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Discussion Starter #1
Recently went on a 5 day trip with 8 other guys. During a hot day, mountain ride with a ton of speed bumps 2 KTMs and a Harley lost their rear brakes. Letting them cool down and it was pretty much alright again. I never lost my brakes although after the trip I noticed a brownish discolorazation on the front brake disc running down the center of the disc. Never had that bhappen before. Common?
 

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It might be time to do a flush, bleed and brake fluid change. If you own or have access to a GS-911 tool. It's pretty straight forward. Get a set of SpeedBleeders, some good DOT 4 brake fluid and watch this video.


GS Speed Bleeders Part #.png
 

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Discussion Starter #5
It shouldn't be the brake fluid or pads, it's a 2019 with 4500 on the clock. I{ll have it checked out on my first service.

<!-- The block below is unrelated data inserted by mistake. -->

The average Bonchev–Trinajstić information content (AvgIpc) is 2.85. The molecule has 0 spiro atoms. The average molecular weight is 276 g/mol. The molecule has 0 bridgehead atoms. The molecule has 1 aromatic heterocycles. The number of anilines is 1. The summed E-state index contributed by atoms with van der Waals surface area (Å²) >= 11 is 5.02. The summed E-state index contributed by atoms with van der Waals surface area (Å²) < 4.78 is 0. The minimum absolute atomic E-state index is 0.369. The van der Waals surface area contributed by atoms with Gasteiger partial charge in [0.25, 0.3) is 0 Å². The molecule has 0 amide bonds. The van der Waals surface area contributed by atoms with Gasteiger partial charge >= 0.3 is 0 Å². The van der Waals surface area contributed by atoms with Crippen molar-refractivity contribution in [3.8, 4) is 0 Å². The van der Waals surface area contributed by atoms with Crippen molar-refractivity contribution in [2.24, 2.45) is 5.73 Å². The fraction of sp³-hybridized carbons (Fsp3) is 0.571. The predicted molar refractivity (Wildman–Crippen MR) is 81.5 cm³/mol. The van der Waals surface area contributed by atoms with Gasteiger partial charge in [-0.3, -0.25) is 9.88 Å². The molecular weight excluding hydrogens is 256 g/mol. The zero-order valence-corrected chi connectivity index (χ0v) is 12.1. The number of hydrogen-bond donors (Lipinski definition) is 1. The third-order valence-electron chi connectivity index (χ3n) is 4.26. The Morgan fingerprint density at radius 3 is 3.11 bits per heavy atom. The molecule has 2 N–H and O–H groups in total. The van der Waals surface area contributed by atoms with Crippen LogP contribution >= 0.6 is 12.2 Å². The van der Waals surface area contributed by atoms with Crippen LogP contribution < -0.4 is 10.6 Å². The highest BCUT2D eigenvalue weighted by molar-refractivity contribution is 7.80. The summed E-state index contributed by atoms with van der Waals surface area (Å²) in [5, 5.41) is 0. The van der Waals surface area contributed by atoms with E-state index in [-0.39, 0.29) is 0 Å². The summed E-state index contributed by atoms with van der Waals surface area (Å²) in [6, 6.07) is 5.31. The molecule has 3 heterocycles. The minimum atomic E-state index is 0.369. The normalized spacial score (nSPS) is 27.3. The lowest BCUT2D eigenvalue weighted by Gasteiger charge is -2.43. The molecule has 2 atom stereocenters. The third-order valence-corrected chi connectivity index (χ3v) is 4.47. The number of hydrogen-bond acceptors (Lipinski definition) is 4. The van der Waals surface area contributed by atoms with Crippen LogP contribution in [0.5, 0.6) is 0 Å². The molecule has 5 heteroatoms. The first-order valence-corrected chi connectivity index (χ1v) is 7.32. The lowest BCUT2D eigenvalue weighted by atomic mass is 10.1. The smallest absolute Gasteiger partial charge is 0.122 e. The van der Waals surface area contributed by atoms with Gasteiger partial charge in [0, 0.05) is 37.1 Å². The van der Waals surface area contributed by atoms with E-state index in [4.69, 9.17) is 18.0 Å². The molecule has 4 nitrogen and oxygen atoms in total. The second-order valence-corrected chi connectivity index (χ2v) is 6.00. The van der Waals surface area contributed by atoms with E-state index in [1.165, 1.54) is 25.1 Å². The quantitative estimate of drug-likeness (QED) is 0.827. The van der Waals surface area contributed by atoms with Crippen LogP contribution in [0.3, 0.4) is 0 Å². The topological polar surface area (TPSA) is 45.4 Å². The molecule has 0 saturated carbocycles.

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Discussion Starter #7
Yes it's a 1250. I didn't experience any brake fade like the KTMs but did notice a disclororazation on the front discs almost like it was over heated.
 

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That repeated speeding up and then braking for the speed bumps DID heat up your pads and rotors, causing brake fade, discoloration.
 

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Did no one ever hear of engine braking?
Slipper clutch on the 1250gs limits the engine brake so...

Brake fade is usually only associated with brake drums, and heat expansion, been there,

Its easy to misread the rear brake, if i use it when im using the front brake the rear pedal falls away, giving that effect of fade on back pedal, its the ABS and stability doing its job, the front brake applies the correct pressure on the rear brake, using back brake pedal would over do the back brake making bike unstable.
 
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